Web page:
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Making an offer on a boat

Part 6 of 6: Young & Salty “How to Buy a Boat” series

Making an offer on a boat

The two happiest days of a sailor’s life are the day they buy a boat and the day they sell it.  We’ve found buying to be more fun than selling.  But before you buy a boat, you have to negotiate a price, and that is a process unto itself. Below are some things to consider when you’re planning on making an offer on a boat.

Setting the price

The first step in determining our offer price is to do a lot of research and examine the boat carefully (see How to Conduct a Marine Survey).  Once we have assessed the value we consider the maximum wve would be willing to pay.  The maximum we are willing to pay, in negotiation terms, is our maximum offer limit (MOL) and it is a number beyond which we will not go.  It is very important to define this number and be confident with it.  At the same time we figure out what we would ideally like to spend, the number we would feel good about paying.

The seller is going through a similar process; basically what the boat is worth to them, the minimum for which they would sell the boat and what they think they might be able to get for it.  We have never heard of a boat selling for its list price.  There seems to be a culture in boating, sailboats especially, of sellers asking more than they think they will get.  Conversely, everybody offers less, often much less, than the asking price.

A professional survey usually assesses the value of a boat in the local market.  Again, from our experience we have never seen a boat sell for the survey value.  These values appear to be somewhat inflated, perhaps because they are aligned more to list prices than actually sale prices.  If there is no recent survey, then the value listed in previous surveys is not applicable.  If you have a professional survey done, don’t divulge the survey value to the owner, but rather say something like ‘based on the survey, we are prepared to offer…’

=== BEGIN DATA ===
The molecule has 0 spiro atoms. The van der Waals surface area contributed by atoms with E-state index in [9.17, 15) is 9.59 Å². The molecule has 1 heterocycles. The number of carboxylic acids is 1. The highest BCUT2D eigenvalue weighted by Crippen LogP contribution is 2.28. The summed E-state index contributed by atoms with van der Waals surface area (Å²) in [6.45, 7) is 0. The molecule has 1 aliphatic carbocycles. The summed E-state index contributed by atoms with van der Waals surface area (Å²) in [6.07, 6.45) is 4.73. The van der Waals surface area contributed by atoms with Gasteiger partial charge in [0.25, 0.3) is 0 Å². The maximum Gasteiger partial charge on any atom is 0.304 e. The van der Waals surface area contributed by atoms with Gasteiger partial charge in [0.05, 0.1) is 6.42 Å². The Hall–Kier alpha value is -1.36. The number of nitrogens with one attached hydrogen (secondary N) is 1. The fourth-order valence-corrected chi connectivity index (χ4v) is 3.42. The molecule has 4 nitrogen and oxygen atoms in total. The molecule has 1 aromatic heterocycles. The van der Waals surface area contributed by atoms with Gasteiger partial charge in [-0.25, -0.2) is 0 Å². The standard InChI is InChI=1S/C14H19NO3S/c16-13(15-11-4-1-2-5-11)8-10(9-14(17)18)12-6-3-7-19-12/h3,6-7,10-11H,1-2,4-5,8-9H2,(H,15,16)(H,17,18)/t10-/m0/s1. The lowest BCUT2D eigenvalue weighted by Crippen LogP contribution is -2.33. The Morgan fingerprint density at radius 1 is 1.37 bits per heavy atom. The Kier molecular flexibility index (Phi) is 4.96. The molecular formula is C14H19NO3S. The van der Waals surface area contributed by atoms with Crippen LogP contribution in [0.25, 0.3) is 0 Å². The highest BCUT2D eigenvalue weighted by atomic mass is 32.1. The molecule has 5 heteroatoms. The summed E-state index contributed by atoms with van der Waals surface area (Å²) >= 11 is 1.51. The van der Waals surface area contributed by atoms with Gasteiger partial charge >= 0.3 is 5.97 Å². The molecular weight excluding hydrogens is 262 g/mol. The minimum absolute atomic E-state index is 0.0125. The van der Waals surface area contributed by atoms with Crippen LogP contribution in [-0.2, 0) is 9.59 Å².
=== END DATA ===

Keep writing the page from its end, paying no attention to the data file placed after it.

Anchor and adjustment

A term, especially useful to boaters, to describe how people react in negotiations is ‘anchor and adjustment.’ I used to teach a university course, designed by Harvard Business School, on negotiation tactics. In that course, we taught students that the initial offer price serves to anchor the negotiation and then the price is adjusted based on other information and the expectations of negotiation.  The list price for boats is often quite a bit off what it will actually sell for.

Make an offer but resist the urge to justify your offer.  A lot of research suggests that the more arguments you make in favour of your price, the worse off you’ll be.  When somebody is presented with an argument they immediately come up with counter arguments.  The counter arguments entrench them in their position and they are less likely to adjust, or will adjust to a lesser degree.

Low balling

We aren’t in the business of taking advantage of people.  Low-balling can be an effective way to set a low anchor point, but it can also offend the seller to the point where they no longer wish to entertain offers from you.  Low balling is also a matter of perspective.  A realistic purchase offer may appear as a low-ball offer to an unrealistic seller.  Overall, I’d say don’t focus on worrying too much about how somebody will react to your offer but offer something that allows you to negotiate up to your ideal price.

We have made offers that were significantly less than the seller’s asking price (in the range of 50-60%).  In one case the seller was offended and we received an abrupt message back.  However, he was still willing to negotiate.  We have also received messages saying ‘thanks for the offer but I am not willing to part with it for so little.’  This is a nice way of saying ‘you’re not worth my time.’  It might be hard to come back from this, but we have made subsequent offers to the same sellers and found them to be responsive.  Most of the time we make an offer, the seller responds with a counteroffer.